4 Min Read
(Adds quotes throughout)
By Kristen Hays
FREEPORT, Texas, Jan 16 (Reuters) - A combination of two pipelines is starting to do what the controversial Keystone XL oil-pipeline plan hasn't been able to accomplish: sharply increase flows of Canadian heavy crude to the U.S. Gulf Coast.
Enbridge Inc's Illinois-to-Oklahoma Flanagan South line, coupled with Enterprise Products Partners' Oklahoma-to-Texas Seaway Twin line, are delivering their first large-volume shipments to the biggest refinery market in the United States, most of which is built to handle viscous oil like that produced in Canada.
"We are connected all the way from Canada to Houston, Texas City, Beaumont and Port Arthur," Jim Teague, chief operating officer of Enterprise, which operates the 850,000 bpd Seaway system, said Friday near the end of the line on the coast, where a new marine terminal can double as an export platform.
Unlike Keystone, the Flanagan South-Seaway Twin combination has been largely overlooked by environmental groups and has bypassed the need for U.S. federal approval as neither crosses the Canadian border. The existing Mainline system already feeds Flanagan South from Canada.
This week, the U.S. Senate advanced a bill to approve TransCanada Corp's Keystone project as Republicans seek to secure enough votes to overcome a possible veto by President Barack Obama, who has been considering the project for six years. A rally for the project, led by Republican Senator John Cornryn, was held in Beaumont, Texas, on Friday.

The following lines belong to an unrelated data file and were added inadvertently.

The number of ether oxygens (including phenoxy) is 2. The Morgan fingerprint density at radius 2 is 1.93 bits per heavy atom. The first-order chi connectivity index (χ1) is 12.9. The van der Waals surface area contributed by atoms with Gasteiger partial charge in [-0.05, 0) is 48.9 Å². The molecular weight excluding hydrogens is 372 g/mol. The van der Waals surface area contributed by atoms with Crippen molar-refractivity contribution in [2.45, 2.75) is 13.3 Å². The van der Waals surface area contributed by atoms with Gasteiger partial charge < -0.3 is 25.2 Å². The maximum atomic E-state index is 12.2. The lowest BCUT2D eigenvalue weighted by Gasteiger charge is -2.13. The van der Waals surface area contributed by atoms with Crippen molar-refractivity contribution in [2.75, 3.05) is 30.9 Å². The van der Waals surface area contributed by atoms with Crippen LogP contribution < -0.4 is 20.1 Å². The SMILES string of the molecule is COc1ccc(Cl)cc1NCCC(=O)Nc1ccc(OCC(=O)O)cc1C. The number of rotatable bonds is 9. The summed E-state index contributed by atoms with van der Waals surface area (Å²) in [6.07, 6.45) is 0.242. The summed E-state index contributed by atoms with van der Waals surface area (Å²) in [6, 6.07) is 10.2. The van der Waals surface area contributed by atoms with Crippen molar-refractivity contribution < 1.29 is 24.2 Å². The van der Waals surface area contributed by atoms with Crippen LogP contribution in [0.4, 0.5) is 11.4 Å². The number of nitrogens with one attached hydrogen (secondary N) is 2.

Flows from 600,000-barrels per day Flanagan South and 450,000-bpd Seaway Twin began in December, after some delays. The Twin parallels the original 400,000 bpd Seaway line, which moves both heavy and light crude to the Gulf Coast from the U.S. crude futures hub in Cushing, Oklahoma.
The incoming Canadian could displace heavy imports from Venezuela, Mexico and even Saudi Arabia, threatening to further pressure crude prices, which have fallen by half since June on global oversupply.
Booming U.S. oil output has pushed out most Saudi light sweet oil in the Gulf Coast market. Canadian heavy, which trades at a discount to U.S. light, could deepen competition for heavies.
"This is the linchpin of our market access strategy," said Enbridge Chief Executive Al Monaco. "We will compete against waterborne imports."
Re-exports of Canadian crude from the Texas Gulf Coast are also possible, albeit in limited form, Enbridge and Enterprise officials said.
"I think the vast majority of the crude will stay on the Gulf Coast," Monaco said.
Canadian Natural Resources Minister Greg Rickford said the Enbridge-Enterprise system is a "vital" way to move Canadian crude to market.
Canada sent about 3 million barrels per day of oil to the United States in October, according to government data. Much of that goes to the Midwest, though more flows will reach the Gulf Coast.
The companies said they are not worried about lower oil prices as they have long-term contracts to fill their lines.
But prices, down by half since June, could mean pullbacks in Canadian production. Canada's Suncor Energy has already said it would cut 1,000 workers and slash $837 million in spending. (Editing by Terry Wade, Bernadette Baum and Peter Galloway)